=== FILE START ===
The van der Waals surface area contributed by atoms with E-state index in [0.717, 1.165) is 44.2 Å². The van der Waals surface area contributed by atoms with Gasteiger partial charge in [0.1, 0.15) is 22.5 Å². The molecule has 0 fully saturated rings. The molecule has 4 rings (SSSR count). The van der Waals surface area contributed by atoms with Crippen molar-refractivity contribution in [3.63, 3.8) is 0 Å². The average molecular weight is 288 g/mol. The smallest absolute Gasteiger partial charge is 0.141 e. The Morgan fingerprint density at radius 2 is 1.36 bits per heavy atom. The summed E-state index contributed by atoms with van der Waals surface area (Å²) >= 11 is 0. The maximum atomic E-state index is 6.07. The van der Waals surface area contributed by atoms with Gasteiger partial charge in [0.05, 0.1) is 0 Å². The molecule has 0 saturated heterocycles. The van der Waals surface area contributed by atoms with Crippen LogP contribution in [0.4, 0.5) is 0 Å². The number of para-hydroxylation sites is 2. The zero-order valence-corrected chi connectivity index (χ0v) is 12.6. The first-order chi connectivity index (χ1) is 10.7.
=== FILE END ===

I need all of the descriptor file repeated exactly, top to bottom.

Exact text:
The van der Waals surface area contributed by atoms with E-state index in [0.717, 1.165) is 44.2 Å². The van der Waals surface area contributed by atoms with Gasteiger partial charge in [0.1, 0.15) is 22.5 Å². The molecule has 0 fully saturated rings. The molecule has 4 rings (SSSR count). The van der Waals surface area contributed by atoms with Crippen molar-refractivity contribution in [3.63, 3.8) is 0 Å². The average molecular weight is 288 g/mol. The smallest absolute Gasteiger partial charge is 0.141 e. The Morgan fingerprint density at radius 2 is 1.36 bits per heavy atom. The summed E-state index contributed by atoms with van der Waals surface area (Å²) >= 11 is 0. The maximum atomic E-state index is 6.07. The van der Waals surface area contributed by atoms with Gasteiger partial charge in [0.05, 0.1) is 0 Å². The molecule has 0 saturated heterocycles. The van der Waals surface area contributed by atoms with Crippen LogP contribution in [0.4, 0.5) is 0 Å². The number of para-hydroxylation sites is 2. The zero-order valence-corrected chi connectivity index (χ0v) is 12.6. The first-order chi connectivity index (χ1) is 10.7.